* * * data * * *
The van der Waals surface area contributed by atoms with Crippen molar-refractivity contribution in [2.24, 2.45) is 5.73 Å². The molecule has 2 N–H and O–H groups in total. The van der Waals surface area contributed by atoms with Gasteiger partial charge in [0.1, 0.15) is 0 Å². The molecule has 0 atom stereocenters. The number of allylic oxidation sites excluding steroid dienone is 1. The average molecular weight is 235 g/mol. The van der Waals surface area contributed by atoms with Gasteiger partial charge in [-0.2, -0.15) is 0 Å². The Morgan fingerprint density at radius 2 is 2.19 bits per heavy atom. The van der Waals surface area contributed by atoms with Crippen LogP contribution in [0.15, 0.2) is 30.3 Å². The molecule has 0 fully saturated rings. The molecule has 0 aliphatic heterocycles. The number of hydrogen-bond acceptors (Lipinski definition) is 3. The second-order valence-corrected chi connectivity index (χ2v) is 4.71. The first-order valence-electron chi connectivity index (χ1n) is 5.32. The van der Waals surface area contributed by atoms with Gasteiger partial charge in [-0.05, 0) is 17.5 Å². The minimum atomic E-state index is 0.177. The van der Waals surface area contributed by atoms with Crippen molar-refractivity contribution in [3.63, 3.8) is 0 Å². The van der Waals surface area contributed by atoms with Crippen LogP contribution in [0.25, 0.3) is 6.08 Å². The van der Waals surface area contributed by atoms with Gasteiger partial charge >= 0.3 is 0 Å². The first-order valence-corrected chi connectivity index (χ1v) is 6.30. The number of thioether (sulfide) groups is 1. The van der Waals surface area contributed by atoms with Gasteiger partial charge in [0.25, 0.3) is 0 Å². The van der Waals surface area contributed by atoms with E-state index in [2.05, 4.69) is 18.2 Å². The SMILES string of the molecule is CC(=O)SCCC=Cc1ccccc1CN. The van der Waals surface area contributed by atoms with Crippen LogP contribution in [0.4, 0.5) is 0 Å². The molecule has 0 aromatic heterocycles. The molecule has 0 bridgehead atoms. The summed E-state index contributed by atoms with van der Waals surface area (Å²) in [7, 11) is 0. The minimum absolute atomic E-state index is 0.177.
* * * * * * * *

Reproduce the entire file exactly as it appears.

The van der Waals surface area contributed by atoms with Crippen molar-refractivity contribution in [2.24, 2.45) is 5.73 Å². The molecule has 2 N–H and O–H groups in total. The van der Waals surface area contributed by atoms with Gasteiger partial charge in [0.1, 0.15) is 0 Å². The molecule has 0 atom stereocenters. The number of allylic oxidation sites excluding steroid dienone is 1. The average molecular weight is 235 g/mol. The van der Waals surface area contributed by atoms with Gasteiger partial charge in [-0.2, -0.15) is 0 Å². The Morgan fingerprint density at radius 2 is 2.19 bits per heavy atom. The van der Waals surface area contributed by atoms with Crippen LogP contribution in [0.15, 0.2) is 30.3 Å². The molecule has 0 fully saturated rings. The molecule has 0 aliphatic heterocycles. The number of hydrogen-bond acceptors (Lipinski definition) is 3. The second-order valence-corrected chi connectivity index (χ2v) is 4.71. The first-order valence-electron chi connectivity index (χ1n) is 5.32. The van der Waals surface area contributed by atoms with Gasteiger partial charge in [-0.05, 0) is 17.5 Å². The minimum atomic E-state index is 0.177. The van der Waals surface area contributed by atoms with Crippen molar-refractivity contribution in [3.63, 3.8) is 0 Å². The van der Waals surface area contributed by atoms with Crippen LogP contribution in [0.25, 0.3) is 6.08 Å². The van der Waals surface area contributed by atoms with Gasteiger partial charge >= 0.3 is 0 Å². The first-order valence-corrected chi connectivity index (χ1v) is 6.30. The number of thioether (sulfide) groups is 1. The van der Waals surface area contributed by atoms with Gasteiger partial charge in [0.25, 0.3) is 0 Å². The van der Waals surface area contributed by atoms with E-state index in [2.05, 4.69) is 18.2 Å². The SMILES string of the molecule is CC(=O)SCCC=Cc1ccccc1CN. The van der Waals surface area contributed by atoms with Crippen LogP contribution in [0.4, 0.5) is 0 Å². The molecule has 0 aromatic heterocycles. The molecule has 0 bridgehead atoms. The summed E-state index contributed by atoms with van der Waals surface area (Å²) in [7, 11) is 0. The minimum absolute atomic E-state index is 0.177.